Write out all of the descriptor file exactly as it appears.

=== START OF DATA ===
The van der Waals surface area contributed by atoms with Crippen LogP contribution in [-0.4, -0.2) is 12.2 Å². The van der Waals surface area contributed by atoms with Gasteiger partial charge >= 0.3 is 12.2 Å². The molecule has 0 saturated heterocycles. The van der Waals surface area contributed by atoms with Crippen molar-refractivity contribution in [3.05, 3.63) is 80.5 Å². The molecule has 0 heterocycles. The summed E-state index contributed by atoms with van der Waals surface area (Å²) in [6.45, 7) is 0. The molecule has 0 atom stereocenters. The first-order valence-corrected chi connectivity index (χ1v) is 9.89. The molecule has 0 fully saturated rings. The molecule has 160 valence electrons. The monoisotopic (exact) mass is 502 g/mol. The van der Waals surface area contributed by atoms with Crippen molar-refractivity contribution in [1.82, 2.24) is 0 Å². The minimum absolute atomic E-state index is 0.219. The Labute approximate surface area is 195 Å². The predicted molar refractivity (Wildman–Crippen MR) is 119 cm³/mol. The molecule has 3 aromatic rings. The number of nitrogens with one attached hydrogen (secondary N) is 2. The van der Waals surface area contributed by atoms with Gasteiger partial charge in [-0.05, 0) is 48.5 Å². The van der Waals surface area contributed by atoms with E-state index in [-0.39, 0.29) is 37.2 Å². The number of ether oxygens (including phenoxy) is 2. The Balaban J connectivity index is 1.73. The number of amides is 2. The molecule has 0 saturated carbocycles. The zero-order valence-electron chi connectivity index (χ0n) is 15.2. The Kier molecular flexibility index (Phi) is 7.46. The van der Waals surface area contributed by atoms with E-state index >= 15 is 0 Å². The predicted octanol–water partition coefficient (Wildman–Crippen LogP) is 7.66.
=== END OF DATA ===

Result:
The van der Waals surface area contributed by atoms with Crippen LogP contribution in [-0.4, -0.2) is 12.2 Å². The van der Waals surface area contributed by atoms with Gasteiger partial charge >= 0.3 is 12.2 Å². The molecule has 0 saturated heterocycles. The van der Waals surface area contributed by atoms with Crippen molar-refractivity contribution in [3.05, 3.63) is 80.5 Å². The molecule has 0 heterocycles. The summed E-state index contributed by atoms with van der Waals surface area (Å²) in [6.45, 7) is 0. The molecule has 0 atom stereocenters. The first-order valence-corrected chi connectivity index (χ1v) is 9.89. The molecule has 0 fully saturated rings. The molecule has 160 valence electrons. The monoisotopic (exact) mass is 502 g/mol. The van der Waals surface area contributed by atoms with Crippen molar-refractivity contribution in [1.82, 2.24) is 0 Å². The minimum absolute atomic E-state index is 0.219. The Labute approximate surface area is 195 Å². The predicted molar refractivity (Wildman–Crippen MR) is 119 cm³/mol. The molecule has 3 aromatic rings. The number of nitrogens with one attached hydrogen (secondary N) is 2. The van der Waals surface area contributed by atoms with Gasteiger partial charge in [-0.05, 0) is 48.5 Å². The van der Waals surface area contributed by atoms with E-state index in [-0.39, 0.29) is 37.2 Å². The number of ether oxygens (including phenoxy) is 2. The Balaban J connectivity index is 1.73. The number of amides is 2. The molecule has 0 saturated carbocycles. The zero-order valence-electron chi connectivity index (χ0n) is 15.2. The Kier molecular flexibility index (Phi) is 7.46. The van der Waals surface area contributed by atoms with E-state index >= 15 is 0 Å². The predicted octanol–water partition coefficient (Wildman–Crippen LogP) is 7.66.